Maria Sosa acquitted in bathtub death of toddler Allison Tucker
Judge didn't call death accidental, but said he found there was reasonable doubt
A Toronto woman has been found not guilty of manslaughter in the death of a toddler left in her care in 2013, an Ontario Superior Court Justice has ruled.
Justice Gary Trotter acquitted Maria Sosa in a Jan. 8 decision, saying that while he did not feel comfortable calling Allison Tucker's death accidental, there was too much uncertainty surrounding the circumstances not to raise reasonable doubt.
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"Allison Tucker's death is an unspeakable tragedy [but] we will probably never know how this little girl died," Trotter wrote in his decision. "There are inconsistencies and peculiarities in [Sosa's] accounts. However, some consistent themes emerge."
The agreed statement of facts show that the toddler, just months shy of her third birthday, got dropped off at her babysitter's home around 7 a.m. by her mother. Sosa and the girl's mother, Amanda Tucker, had worked together, before Sosa decided to become a stay-at-home parent after the birth of her second son, then 2.
Arrived in perfect health
Allison seemed in perfect health that morning, except for a few abrasions around her mouth, "innocently acquired" after a recent family trip to Marineland, Trotter wrote.
Her babysitter testified that she had given Allison a bath after the toddler wet herself before a planned trip to the park that morning. She said she left the girl alone "for about a minute" in approximately eight to 10 centimetres of water so that she could retrieve some clean clothes.
When Sosa returned, she testified that Allison was lying on her back and vomiting in the water.
But when the first paramedics, police and firefighters arrived at the apartment building within nine minutes of Sosa's call to 911, the toddler was cold and unresponsive. She would be pronounced dead at the hospital.
The case circled around several core issues, particularly how long Allison was left in the bath, the depth of the bathwater — and whether the girl had been assaulted as the Crown prosecutor claimed.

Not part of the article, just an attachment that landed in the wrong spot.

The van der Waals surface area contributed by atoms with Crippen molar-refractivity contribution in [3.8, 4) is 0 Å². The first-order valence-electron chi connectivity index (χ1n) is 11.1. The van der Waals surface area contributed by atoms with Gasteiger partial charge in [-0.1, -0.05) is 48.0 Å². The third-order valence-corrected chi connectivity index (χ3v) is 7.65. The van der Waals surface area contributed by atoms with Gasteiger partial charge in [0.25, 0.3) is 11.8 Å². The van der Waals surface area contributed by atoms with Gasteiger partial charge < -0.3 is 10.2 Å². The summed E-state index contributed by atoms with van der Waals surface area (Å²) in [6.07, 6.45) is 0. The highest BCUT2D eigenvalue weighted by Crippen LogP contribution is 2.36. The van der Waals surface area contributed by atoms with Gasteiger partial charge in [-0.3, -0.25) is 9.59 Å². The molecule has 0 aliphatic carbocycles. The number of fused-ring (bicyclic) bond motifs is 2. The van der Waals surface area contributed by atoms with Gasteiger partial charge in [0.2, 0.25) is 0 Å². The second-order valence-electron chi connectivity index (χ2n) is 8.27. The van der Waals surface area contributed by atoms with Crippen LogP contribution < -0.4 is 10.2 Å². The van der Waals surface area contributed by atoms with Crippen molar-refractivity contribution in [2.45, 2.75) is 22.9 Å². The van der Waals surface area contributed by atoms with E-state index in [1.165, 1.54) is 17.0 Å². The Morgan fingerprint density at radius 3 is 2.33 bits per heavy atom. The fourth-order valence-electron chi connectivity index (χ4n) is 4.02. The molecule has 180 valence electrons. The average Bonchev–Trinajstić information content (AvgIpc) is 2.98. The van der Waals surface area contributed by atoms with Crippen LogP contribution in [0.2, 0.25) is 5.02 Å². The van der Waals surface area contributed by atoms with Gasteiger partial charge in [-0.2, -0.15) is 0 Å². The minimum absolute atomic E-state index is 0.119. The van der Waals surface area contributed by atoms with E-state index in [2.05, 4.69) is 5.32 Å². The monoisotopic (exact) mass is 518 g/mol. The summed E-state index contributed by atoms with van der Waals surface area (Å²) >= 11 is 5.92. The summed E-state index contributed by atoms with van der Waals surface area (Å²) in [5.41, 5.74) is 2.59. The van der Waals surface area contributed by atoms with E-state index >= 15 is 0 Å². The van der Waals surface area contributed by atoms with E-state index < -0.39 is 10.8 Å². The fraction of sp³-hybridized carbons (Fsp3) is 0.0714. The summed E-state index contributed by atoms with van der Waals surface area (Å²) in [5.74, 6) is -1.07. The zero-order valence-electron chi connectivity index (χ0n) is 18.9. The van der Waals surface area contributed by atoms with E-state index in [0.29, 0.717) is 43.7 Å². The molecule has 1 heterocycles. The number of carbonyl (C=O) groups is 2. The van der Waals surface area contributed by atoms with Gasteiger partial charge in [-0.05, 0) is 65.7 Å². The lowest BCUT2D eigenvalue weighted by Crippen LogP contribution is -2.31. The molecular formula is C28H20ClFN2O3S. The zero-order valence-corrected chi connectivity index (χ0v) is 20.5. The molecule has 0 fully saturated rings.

An autopsy by forensic pathologist Dr. Michael Pollanen found bruising to Allison's head and neck, but he was not able to conclude exactly how she sustained those nor say conclusively how she died, although it could have been from drowning or, less likely, he said, from strangulation.
"Although the circumstances are very troubling and cause serious suspicion, I am unable to conclude beyond a reasonable doubt that Ms. Sosa assaulted Allison," the judge wrote.
"This was an extremely difficult case for everyone involved and an absolute tragedy." - Maria Sosa's lawyer, Breese Davies
Trotter found some inconsistency in the length of time between Sosa's finding Allison in the tub and her decision to call 911, as well as some inconsistencies in exactly how long the toddler went unsupervised.
But he ruled that while he would not call the death accidental, there was not enough evidence to conclude with certainty that Sosa was responsible.
Sosa did not want to speak to the media about the case, her lawyer Breese Davies told CBC News.
"Justice Trotter came to the right result and we are very pleased with the outcome," Davies said in an email Sunday. "This was an extremely difficult case for everyone involved and an absolute tragedy."
The Tucker family could not be reached for comment by CBC News on Sunday.